On Earth Day weekend, New York City hosted the second edition of its NYC Green Festival. Packed with over 270 green exhibitors, over 100 eco-conscious expert speakers, demos and DIY workshops, and lots of green products to discover and try, the purpose was to gather the community of Earth-conscious minds (whether you are just curious, beginners or advanced levels) around a celebration of pro-Earth solutions. From looking to source locally produced foods and goods, to finding a green job, learning how to detoxify or clean our home, or simply getting the last needed push of inspiration to give a new, greener, safer twist to our life, this event was all about us, our family, our community, and our planet.
We went to the first New York City edition last year as a family, and happily came back this year. Green Girl was only 3 last year, but she still remembers how she had repurposed toilet paper rolls and scrap paper to make a vase and two flowers. Also fresh in her mind, all the organic food sampling and the green cars displayed inside (her first time seating in the driver’s seat and seeing a huge car plug, so that was big). Green Baby was barely 1 year old and spent the whole time sleeping against my chest in her sling. But this year, she joyfully tagged along and wanted to see and do everything.
I found the Green Festival to be a great, fun event for families, couples and solo visitors alike. And it also fits any level of green living involvement as there truly is something for everyone. Whether you want to learn more about ways to green up your business, enjoy handmade creations, discover safer beauty products, find out fair trade sourced quality foods, try organic cuisine, listen to knowledgeable presenters on complex green topics, or just browse through beautiful, unique pieces of art and other giftable items, chances are, you’ll learn something and may leave with some thing(s) in your hands.
What struck me as another sign of the green richness brought into one place by the Green Festival, was the variety of vendors. In no particular order and in a non-exhaustive way, I found, all mingling together:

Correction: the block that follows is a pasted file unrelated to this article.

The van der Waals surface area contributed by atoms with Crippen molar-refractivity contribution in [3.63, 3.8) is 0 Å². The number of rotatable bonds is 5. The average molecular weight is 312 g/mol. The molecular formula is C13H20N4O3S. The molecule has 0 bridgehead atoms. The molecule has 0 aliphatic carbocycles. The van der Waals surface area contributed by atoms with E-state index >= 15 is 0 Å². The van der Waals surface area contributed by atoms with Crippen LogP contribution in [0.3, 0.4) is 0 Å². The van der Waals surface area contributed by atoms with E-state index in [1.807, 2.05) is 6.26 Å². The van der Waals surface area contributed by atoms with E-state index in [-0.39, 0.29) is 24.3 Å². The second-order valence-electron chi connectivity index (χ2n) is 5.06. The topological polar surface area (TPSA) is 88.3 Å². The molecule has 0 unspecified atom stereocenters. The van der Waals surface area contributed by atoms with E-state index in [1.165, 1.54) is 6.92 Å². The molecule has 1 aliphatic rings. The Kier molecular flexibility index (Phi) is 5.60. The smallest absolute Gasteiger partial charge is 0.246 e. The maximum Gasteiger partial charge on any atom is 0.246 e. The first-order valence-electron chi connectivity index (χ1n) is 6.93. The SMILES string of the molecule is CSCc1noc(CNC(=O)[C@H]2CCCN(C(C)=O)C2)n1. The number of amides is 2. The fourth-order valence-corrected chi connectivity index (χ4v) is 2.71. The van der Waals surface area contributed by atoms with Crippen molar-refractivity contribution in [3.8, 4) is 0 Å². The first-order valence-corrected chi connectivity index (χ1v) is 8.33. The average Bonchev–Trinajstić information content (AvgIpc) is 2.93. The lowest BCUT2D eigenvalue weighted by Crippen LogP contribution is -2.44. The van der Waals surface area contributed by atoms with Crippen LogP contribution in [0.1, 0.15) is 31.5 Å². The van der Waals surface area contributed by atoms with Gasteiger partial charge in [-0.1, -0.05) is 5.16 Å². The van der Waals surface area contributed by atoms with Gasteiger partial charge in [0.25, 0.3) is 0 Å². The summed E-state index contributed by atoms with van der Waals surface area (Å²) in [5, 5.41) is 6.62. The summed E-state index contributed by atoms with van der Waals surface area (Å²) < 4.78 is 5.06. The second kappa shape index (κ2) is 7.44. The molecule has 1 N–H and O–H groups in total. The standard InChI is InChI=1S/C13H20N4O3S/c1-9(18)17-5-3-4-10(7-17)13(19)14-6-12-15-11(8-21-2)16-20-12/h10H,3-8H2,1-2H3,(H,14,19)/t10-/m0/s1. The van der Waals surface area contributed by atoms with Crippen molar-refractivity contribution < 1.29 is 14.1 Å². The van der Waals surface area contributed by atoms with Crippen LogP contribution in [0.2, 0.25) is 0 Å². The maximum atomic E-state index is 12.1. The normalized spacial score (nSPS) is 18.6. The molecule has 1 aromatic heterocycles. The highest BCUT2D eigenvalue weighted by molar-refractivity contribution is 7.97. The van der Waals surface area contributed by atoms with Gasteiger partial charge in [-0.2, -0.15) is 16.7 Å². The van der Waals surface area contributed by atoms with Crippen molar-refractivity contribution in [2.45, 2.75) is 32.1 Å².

- Not-for-profit companies there to educate visitors, young and old, knowledgeable and newbies, on ways to care for our environment to extend human life on the planet, long into the future (The Nature Conservancy- nature.org; Sierra Club- sierraclub.org)
- Not-for-profit companies with a social mission, greening up our lives “here” while helping out people in need “there”, and placing social responsibility at the core of their mission (Project Have Hope- projecthavehope.org)
- Typical very big & big for-profit companies trying to branch out into a more eco-responsible path, acknowledging louder and louder consumer demand (Ford- ford.com; Clif Bar- clifbar.com)
- Medium size for-profit companies or smaller “green-preneurs”, making a living doing what they love and caring for the Earth all at the same time (Dr. Bronner- drbronner.com; Theo Chocolate- theochocolate.com; Strawesome- strawesome.com; SoapBox soaps- soapboxsoaps.com; Susty Party- sustyparty.com; Aria Handmade- ariahandmade.com; Bamboo Ecoline-myfirstecopot.com; Mr. Ellie Pooh- mrelliepooh.com; Moso Natural- mosonatural.com; ReFleece- refleece.com; Orethic-orethic.com; HankyBook- hankybook.com)
- Associations and green projects with a greater good type of objectives, fueled by deep personal conviction and started from the ground up by highly energizing individuals (We Hate To Waste- wehatetowaste.com)
I met and spoke to most of the companies or associations mentioned above. The video below is a snapshot of a few of these conversations, showcasing the diversity of vendors, and focusing on the green thing or idea they have to offer us. This is the first, introductory video among a series of others to be added soon, that will each be centered around one of these passionate greenies. They’ll tell us about their story, their offering and their green contribution.
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